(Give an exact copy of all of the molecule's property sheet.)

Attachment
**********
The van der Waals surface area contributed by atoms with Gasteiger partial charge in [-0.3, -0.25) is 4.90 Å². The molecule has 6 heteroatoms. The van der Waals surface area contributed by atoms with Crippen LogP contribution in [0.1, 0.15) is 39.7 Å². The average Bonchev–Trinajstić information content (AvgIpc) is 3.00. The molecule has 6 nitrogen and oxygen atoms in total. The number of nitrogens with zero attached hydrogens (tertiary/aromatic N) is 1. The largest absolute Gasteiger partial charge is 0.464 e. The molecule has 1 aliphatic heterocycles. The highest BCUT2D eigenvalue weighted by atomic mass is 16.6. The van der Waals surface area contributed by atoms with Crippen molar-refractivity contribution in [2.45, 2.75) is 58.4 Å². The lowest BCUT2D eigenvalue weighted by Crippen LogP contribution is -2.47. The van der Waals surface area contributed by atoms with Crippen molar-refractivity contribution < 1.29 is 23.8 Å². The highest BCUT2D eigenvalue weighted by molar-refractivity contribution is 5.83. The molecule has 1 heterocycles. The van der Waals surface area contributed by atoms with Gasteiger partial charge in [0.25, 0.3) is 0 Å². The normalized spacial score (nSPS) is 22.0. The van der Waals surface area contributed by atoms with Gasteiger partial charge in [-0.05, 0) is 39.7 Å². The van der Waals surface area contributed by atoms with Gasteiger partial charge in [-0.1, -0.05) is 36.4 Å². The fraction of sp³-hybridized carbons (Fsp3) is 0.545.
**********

The van der Waals surface area contributed by atoms with Gasteiger partial charge in [-0.3, -0.25) is 4.90 Å². The molecule has 6 heteroatoms. The van der Waals surface area contributed by atoms with Crippen LogP contribution in [0.1, 0.15) is 39.7 Å². The average Bonchev–Trinajstić information content (AvgIpc) is 3.00. The molecule has 6 nitrogen and oxygen atoms in total. The number of nitrogens with zero attached hydrogens (tertiary/aromatic N) is 1. The largest absolute Gasteiger partial charge is 0.464 e. The molecule has 1 aliphatic heterocycles. The highest BCUT2D eigenvalue weighted by atomic mass is 16.6. The van der Waals surface area contributed by atoms with Crippen molar-refractivity contribution in [2.45, 2.75) is 58.4 Å². The lowest BCUT2D eigenvalue weighted by Crippen LogP contribution is -2.47. The van der Waals surface area contributed by atoms with Crippen molar-refractivity contribution < 1.29 is 23.8 Å². The highest BCUT2D eigenvalue weighted by molar-refractivity contribution is 5.83. The molecule has 1 heterocycles. The van der Waals surface area contributed by atoms with Gasteiger partial charge in [0.25, 0.3) is 0 Å². The normalized spacial score (nSPS) is 22.0. The van der Waals surface area contributed by atoms with Gasteiger partial charge in [-0.05, 0) is 39.7 Å². The van der Waals surface area contributed by atoms with Gasteiger partial charge in [-0.1, -0.05) is 36.4 Å². The fraction of sp³-hybridized carbons (Fsp3) is 0.545.